If your dog is involved in an altercation, an accident, or runs off, a dog ID tag is the quickest way for someone to contact you about your dog.
Dog ID tags can be quite small, especially if you have a small dog. Emma advises that phone numbers can be helpful on there too and recommends having your own version of this engraved:
A phone number can be very useful on a dog tag – and don’t forget, the tag has two sides that can normally be engraved.
On the topic of dog thefts, which have risen significantly since the first COVID lockdown, some of Travel Vet’s clients have told us their top tips for dog ID tags:
- Don’t have your dog’s name engraved on their ID tag – this will and give thieves a head start
- Include CHIPPED & NEUTERED on the tag if it will fit as this may put thieves off – many dogs are stolen for breeding
So, why not put microchipping and ID tag at the top of your to-do-list, and give your dog the best chance of a swift reunion with you whilst staying on the right side of the law?
You are probably familiar with dogs and cats being microchipped, but what about rabbits? With it being National Microchipping Month in June, our Staines-upon-Thames veterinary team are here to tell you everything you need to know about microchipping rabbits.
Is your rabbit secure in your home and garden? You would hope so, but rabbits are inquisitive creatures and their curiosity can get them into trouble.
What would you do if your rabbit got lost? Rabbits do not typically wear a collar & ID tag so with no identification, anyone finding your pet would not know who or where to return them to. This is why microchipping rabbits is a good idea.
What is rabbit microchipping?
Microchips are tiny electronic devices that contain all the data needed to trace you if someone finds your lost pet. A microchip is about the same size as a grain of rice. It is implanted just under the skin (usually between the shoulder blades) via an injection. Microchips are designed to last for life and should cause no bother to your pet. If an animal is deemed large enough, our team at Travel Vet can microchip them – ask us about microchipping your rabbit.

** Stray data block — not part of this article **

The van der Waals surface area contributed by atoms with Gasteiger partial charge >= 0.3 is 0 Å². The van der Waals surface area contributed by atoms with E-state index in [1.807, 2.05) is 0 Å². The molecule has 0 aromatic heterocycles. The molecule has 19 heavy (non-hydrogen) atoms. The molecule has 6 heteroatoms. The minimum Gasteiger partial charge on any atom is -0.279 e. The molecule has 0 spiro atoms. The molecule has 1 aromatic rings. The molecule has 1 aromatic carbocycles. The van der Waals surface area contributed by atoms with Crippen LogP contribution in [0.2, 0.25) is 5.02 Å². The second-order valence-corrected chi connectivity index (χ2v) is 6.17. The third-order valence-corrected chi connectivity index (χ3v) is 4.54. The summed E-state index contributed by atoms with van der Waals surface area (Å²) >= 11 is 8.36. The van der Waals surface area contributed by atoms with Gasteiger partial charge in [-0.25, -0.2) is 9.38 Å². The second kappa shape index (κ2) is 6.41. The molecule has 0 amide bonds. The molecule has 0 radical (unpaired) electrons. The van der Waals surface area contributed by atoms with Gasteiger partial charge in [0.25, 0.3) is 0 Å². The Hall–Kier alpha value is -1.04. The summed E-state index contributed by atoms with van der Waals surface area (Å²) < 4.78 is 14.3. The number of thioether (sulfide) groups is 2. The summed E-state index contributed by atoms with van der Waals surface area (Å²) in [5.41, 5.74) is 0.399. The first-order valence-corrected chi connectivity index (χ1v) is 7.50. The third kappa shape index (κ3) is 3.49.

How is microchipping helpful?
A microchip stores a unique code, which is matched to the owner’s details on a central online database. Travel Vet and other veterinary practices, as well as some animal rescue centres, have special microchip scanners to reveal the code. If you do not keep your contact details up to date on the central database, it may not be possible to reunite you with your rabbit.
Benefits of rabbit microchipping
Microchipping is currently the most effective way to reunite pets with their owners if they are brought into a vet practice or animal shelter without an ID tag – this could be due to a successful escape attempt or if a stolen pet is recovered. With no way to identify the owner, pets are typically put up for rehoming.
Pet theft isn’t just a dog and cat owner issue. Since the start of COVID, pet thefts across a variety of species have risen. In 2021, Darius – the world’s largest rabbit – was stolen from his garden hutch in Worcestershire. Read the BBC news story about Darius here.
The Government Department of Environmental Food and Rural Affairs (DEFRA) published a Pet Theft Taskforce policy paper in September last year, which outlined measures being taken to tackle the rising number of pet thefts. One of the proposed measures is to have vet practices scan all new pets at their first appointment. You can read the full DEFRA report here.
The bottom line is, without any form of identification, pets have little to no chance of being reunited with their owners should the worst happen. Rabbit microchipping is a low-cost, simple way to give your pet rabbit a traceable form of identification and give you peace of mind.